Read BOOK IV - Chapter II of The Trembling of the Veil, free online book, by William Butler Yeats, on

Shaw and Wilde, had no catastrophe come, would have long divided the stage between them, though they were most unlike ­for Wilde believed himself to value nothing but words in their emotional associations, and he had turned his style to a parade as though it were his show, and he Lord Mayor.

I was at Sligo again and I saw the announcement of his action against Lord Queensberry, when starting from my uncle’s house to walk to Knocknarea to dine with Cochrane of the Glen, as he was called, to distinguish him from others of that name, an able old man.  He had a relation, a poor mad girl, who shared our meals, and at whom I shuddered.  She would take a flower from the vase in front of her and push it along the tablecloth towards any male guest who sat near.  The old man himself had strange opinions, born not from any mental eccentricity, but from the solitude of his life; and a freedom from all prejudice that was not of his own discovery.  “The world is getting more manly,” he would say, “it has begun to drink port again,” or “Ireland is going to become prosperous.  Divorced couples now choose Ireland for a retreat, just as before Scotland became prosperous they began to go there.  There are a divorced wife and her lover living at the other side of the mountain.”  I remember that I spoke that night of Wilde’s kindness to myself, said I did not believe him guilty, quoted the psychologist Bain, who has attributed to every sensualist “a voluminous tenderness,” and described Wilde’s hard brilliance, his dominating self-possession.  I considered him essentially a man of action, that he was a writer by perversity and accident, and would have been more important as soldier or politician; and I was certain that, guilty or not guilty, he would prove himself a man.  I was probably excited, and did most of the talking, for if Cochrane had talked, I would have remembered an amusing sentence or two; but he was certainly sympathetic.  A couple of days later I received a letter from Lionel Johnson, denouncing Wilde with great bitterness.  He had “a cold scientific intellect;” he got a “sense of triumph and power; at every dinner-table he dominated, from the knowledge that he was guilty of that sin which, more than any other possible to man, would turn all those people against him if they but knew.”  He wrote in the mood of his poem, To the Destroyer of a Soul, addressed to Wilde, as I have always believed, though I know nothing of the circumstance that made him write it.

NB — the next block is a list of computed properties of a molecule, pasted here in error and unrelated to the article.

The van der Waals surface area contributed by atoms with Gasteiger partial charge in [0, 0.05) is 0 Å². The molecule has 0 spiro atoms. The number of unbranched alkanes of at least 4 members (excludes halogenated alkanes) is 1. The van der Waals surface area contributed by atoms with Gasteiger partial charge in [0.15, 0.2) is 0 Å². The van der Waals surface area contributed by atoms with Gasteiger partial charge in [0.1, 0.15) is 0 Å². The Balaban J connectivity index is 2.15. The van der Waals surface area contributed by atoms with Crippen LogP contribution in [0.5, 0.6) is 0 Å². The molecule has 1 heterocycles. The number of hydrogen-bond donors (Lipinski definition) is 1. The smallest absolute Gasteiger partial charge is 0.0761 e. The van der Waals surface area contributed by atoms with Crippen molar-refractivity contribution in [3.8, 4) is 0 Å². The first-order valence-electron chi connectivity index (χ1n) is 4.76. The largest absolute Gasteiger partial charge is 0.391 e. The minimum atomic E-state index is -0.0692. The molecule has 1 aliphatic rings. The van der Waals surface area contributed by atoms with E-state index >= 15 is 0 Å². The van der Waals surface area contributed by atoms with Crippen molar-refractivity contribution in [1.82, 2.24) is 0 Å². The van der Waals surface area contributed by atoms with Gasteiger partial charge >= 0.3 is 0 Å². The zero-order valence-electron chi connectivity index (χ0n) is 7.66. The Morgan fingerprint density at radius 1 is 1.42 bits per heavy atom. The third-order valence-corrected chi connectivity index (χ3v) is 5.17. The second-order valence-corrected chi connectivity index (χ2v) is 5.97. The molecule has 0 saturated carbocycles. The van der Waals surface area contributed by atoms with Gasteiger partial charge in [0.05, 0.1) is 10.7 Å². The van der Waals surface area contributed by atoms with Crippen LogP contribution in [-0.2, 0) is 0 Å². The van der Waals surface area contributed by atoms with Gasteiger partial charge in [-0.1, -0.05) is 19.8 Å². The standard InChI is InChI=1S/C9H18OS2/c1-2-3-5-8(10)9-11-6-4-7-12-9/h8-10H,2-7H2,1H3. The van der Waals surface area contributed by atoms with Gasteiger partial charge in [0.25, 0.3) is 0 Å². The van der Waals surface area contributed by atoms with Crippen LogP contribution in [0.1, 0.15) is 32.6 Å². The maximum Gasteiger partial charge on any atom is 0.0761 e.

I might have known that Wilde’s phantasy had taken some tragic turn, and that he was meditating upon possible disaster, but one took all his words for play ­had he not called insincerity “a mere multiplication of the personality” or some such words?  I had met a man who had found him in a barber’s shop in Venice, and heard him explain, “I am having my hair curled that I may resemble Nero;” and when, as editor of an Irish anthology, I had asked leave to quote “Tread gently, she is near under the snow,” he had written that I might do so if I pleased, but his most characteristic poem was that sonnet with the lines

                       “Lo! with a little rod
  I did but touch the honey’s romance ­
  And must I lose a soul’s inheritance.”

When in London for my play I had asked news from an actor who had seen him constantly.  “He is in deep melancholy,” was the answer.  “He says that he tries to sleep away as much of life as possible, only leaving his bed at two or three in the afternoon, and spending the rest of the day at the Cafe Royal.  He has written what he calls the best short story in the world, and will have it that he repeats to himself on getting out of bed and before every meal.  ’Christ came from a white plain to a purple city, and as he passed through the first street, he heard voices overhead, and saw a young man lying drunk upon a window sill, “Why do you waste your soul in drunkenness?” He said.  “Lord, I was a leper and You healed me, what else can I do?” A little further through the town he saw a young man following a harlot, and said, “Why do you dissolve your soul in debauchery?” and the young man answered, “Lord, I was blind, and You healed me, what else can I do?” At last in the middle of the city He saw an old man crouching, weeping upon the ground, and when He asked why he wept, the old man answered, “Lord, I was dead and You raised me into life, what else can I do but weep?"’”

Wilde published that story a little later, but spoiled it with the verbal decoration of his epoch, and I have to repeat it to myself as I first heard it, before I can see its terrible beauty.  I no more doubt its sincerity than I doubt that his parade of gloom, all that late rising, and sleeping away his life, that elaborate playing with tragedy, was an attempt to escape from an emotion by its exaggeration.  He had three successful plays running at once; he had been almost poor, and now, his head full of Flaubert, found himself with ten thousand a year: ­“Lord, I was dead, and You raised me into life, what else can I do but weep.”  A comedian, he was in the hands of those dramatists who understand nothing but tragedy.

A few days after the first production of my Land of Heart’s Desire, I had my last conversation with him.  He had come into the theatre as the curtain fell upon my play, and I knew that it was to ask my pardon that he overwhelmed me with compliments; and yet I wonder if he would have chosen those precise compliments, or spoken so extravagantly, but for the turn his thoughts had taken:  “Your story in The National Observer, The Crucifixion of the Outcast, is sublime, wonderful, wonderful.”